Some professions are inherently more hazardous. Firefighters, construction workers, those in the fishing industry and farmers are among the more hazardous professions. Industry regulations by the Occupational Safety and Health Administration, or OSHA, are intended to monitor existing safety regulations and help to implement new ones as the situation warrants.
Sadly, that isn’t always enough. A report recently released stated that 58 Massachusetts workers suffered workplace injuries that resulted in death last year. That is a little more than one fatality each week.
The fatalities fell into a few main categories.
- Falls were 12 of the fatalities, five of them in construction.
- Car or truck accidents were an additional 12 fatalities.
- Workplace violence accounted for six deaths.
The work accidents were the same type of accidental events as those which occurred the previous year, and so could be considered preventable. Apparently Massachusetts is one of only five states where public employees such as firefighters are not governed by OSHA. The report does not mention why Massachusetts is lacking this coverage for public employees.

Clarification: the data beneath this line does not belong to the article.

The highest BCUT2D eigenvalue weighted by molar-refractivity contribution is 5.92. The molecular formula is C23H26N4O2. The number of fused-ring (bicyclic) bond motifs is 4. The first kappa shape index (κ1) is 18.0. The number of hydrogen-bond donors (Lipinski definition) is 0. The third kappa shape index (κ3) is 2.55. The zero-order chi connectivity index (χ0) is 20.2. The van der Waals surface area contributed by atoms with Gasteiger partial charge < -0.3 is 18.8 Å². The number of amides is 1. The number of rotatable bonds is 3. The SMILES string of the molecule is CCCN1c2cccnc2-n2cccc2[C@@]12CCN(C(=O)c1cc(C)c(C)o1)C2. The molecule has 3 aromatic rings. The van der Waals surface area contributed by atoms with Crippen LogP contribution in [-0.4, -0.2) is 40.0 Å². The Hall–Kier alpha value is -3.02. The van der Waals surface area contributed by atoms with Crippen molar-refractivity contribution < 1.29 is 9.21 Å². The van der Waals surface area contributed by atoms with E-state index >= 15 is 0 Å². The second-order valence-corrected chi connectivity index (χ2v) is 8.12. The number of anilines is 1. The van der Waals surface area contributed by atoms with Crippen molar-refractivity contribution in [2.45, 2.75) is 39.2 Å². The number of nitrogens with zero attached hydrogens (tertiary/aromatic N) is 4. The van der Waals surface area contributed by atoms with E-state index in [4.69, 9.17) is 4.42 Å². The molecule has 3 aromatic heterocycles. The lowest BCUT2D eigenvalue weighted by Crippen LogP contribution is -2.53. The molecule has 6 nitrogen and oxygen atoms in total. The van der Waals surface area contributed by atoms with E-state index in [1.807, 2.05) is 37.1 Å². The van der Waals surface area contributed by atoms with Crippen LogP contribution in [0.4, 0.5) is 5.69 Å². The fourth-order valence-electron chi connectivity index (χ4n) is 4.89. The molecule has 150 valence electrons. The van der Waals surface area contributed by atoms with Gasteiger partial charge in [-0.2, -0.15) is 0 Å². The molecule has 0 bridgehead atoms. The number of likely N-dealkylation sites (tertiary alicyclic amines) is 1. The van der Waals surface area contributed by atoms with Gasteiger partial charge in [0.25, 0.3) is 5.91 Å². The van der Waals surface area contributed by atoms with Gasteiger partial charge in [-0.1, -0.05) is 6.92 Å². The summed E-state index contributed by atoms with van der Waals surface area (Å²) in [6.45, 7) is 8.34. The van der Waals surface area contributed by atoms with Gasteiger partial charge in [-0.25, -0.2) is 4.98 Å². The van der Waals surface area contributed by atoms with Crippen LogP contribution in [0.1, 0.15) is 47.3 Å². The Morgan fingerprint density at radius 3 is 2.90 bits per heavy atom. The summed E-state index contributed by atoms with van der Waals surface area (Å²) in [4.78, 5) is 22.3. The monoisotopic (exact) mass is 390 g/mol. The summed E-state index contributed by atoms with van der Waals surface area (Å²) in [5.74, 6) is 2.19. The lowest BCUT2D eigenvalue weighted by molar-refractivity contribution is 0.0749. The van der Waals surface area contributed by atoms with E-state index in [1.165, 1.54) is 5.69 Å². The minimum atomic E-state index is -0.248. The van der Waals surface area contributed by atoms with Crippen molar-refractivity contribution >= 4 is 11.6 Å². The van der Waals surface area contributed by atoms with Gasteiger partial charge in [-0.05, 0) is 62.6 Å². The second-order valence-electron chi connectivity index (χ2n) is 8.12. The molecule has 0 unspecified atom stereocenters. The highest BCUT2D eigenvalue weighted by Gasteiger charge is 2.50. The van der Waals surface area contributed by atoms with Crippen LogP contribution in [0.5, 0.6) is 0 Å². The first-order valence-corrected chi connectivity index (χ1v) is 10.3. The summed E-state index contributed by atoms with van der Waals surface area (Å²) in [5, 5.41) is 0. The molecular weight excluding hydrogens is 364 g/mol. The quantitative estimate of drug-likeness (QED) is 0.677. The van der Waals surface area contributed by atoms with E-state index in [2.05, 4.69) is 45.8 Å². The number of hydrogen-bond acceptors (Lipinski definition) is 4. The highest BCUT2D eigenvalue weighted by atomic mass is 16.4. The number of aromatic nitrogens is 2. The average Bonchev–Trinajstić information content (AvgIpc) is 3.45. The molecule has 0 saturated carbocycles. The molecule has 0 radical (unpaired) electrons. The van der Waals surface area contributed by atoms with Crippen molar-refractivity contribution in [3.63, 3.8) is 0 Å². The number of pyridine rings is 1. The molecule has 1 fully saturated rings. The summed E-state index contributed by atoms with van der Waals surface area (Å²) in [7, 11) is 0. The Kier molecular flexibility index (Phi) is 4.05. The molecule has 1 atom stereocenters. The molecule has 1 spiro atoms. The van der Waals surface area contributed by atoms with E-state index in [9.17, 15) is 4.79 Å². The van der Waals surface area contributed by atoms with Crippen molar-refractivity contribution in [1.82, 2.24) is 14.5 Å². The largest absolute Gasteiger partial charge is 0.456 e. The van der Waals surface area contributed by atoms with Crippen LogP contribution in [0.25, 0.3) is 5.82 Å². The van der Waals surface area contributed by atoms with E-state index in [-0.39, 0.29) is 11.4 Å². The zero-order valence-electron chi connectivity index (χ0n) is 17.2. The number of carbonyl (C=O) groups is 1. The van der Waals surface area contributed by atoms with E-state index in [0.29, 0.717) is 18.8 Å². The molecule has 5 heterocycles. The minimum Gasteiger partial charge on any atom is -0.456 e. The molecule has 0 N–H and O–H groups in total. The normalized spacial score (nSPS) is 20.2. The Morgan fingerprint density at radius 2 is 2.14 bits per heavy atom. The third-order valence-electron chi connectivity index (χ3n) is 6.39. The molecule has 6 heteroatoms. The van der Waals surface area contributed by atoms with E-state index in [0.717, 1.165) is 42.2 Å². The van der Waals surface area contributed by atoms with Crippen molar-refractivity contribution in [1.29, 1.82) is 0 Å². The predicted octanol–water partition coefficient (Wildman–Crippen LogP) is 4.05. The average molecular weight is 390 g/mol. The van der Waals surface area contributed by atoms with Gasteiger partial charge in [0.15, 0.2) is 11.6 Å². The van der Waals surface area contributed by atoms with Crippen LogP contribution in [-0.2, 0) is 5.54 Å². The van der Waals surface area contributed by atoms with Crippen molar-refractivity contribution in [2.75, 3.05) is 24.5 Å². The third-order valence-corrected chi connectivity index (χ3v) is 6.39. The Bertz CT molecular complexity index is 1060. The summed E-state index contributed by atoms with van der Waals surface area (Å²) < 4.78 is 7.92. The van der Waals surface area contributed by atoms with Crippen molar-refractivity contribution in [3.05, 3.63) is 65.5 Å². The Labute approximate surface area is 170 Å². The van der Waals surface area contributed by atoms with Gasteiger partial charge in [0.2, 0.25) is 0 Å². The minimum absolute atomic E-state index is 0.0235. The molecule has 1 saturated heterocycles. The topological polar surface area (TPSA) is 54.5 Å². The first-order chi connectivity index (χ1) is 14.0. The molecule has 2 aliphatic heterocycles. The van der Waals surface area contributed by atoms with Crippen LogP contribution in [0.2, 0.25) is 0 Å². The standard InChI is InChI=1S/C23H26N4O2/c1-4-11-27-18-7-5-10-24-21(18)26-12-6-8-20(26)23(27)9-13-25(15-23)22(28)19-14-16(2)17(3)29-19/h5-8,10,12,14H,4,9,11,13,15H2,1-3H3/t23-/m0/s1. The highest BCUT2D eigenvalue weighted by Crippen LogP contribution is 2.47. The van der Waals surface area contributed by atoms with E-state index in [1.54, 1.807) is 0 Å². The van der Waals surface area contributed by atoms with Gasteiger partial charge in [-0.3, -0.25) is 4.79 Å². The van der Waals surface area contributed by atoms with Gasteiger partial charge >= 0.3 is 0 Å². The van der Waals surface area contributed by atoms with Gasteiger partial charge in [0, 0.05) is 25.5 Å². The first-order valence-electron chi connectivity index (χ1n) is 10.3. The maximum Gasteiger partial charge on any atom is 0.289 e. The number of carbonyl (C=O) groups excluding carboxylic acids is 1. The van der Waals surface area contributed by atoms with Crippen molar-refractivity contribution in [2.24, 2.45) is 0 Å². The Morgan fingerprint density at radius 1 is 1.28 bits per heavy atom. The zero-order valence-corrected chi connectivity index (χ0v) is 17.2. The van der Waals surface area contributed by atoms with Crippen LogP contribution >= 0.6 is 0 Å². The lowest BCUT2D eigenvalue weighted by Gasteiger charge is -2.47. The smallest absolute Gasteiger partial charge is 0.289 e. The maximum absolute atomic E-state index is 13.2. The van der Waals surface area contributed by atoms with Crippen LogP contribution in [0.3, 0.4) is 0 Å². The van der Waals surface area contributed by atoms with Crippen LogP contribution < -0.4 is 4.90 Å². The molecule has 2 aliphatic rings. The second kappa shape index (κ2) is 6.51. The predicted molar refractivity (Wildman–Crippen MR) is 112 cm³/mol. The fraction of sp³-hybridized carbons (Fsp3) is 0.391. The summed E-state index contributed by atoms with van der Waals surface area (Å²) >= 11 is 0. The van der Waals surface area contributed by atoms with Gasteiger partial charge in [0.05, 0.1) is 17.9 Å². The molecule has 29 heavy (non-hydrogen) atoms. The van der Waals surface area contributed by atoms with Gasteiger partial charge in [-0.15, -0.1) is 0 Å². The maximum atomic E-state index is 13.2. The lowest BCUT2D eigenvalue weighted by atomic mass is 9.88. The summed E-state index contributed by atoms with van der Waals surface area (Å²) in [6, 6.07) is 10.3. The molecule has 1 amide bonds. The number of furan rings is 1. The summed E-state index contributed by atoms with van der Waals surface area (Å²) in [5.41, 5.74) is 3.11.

Even more fatalities were caused by work-related illnesses and so-called occupational diseases. Last year 580 workers died from occupational diseases such as asbestosis and asthma and 1,800 were diagnosed with cancer caused by workplace exposure or hazardous conditions.
The report, called “Dying for Work in Massachusetts,” was published as a joint effort between the AFL-CIO and the Massachusetts Coalition for Occupation Safety and Health (MassCOSH).
If any worker dies due to negligence on the part of an employer or third-party, the family of the deceased worker may sue for wrongful death compensation.
Source: Insurance Journal, “58 Massachusetts Workers Were Killed on Job in 2011: Report,” April 30, 2012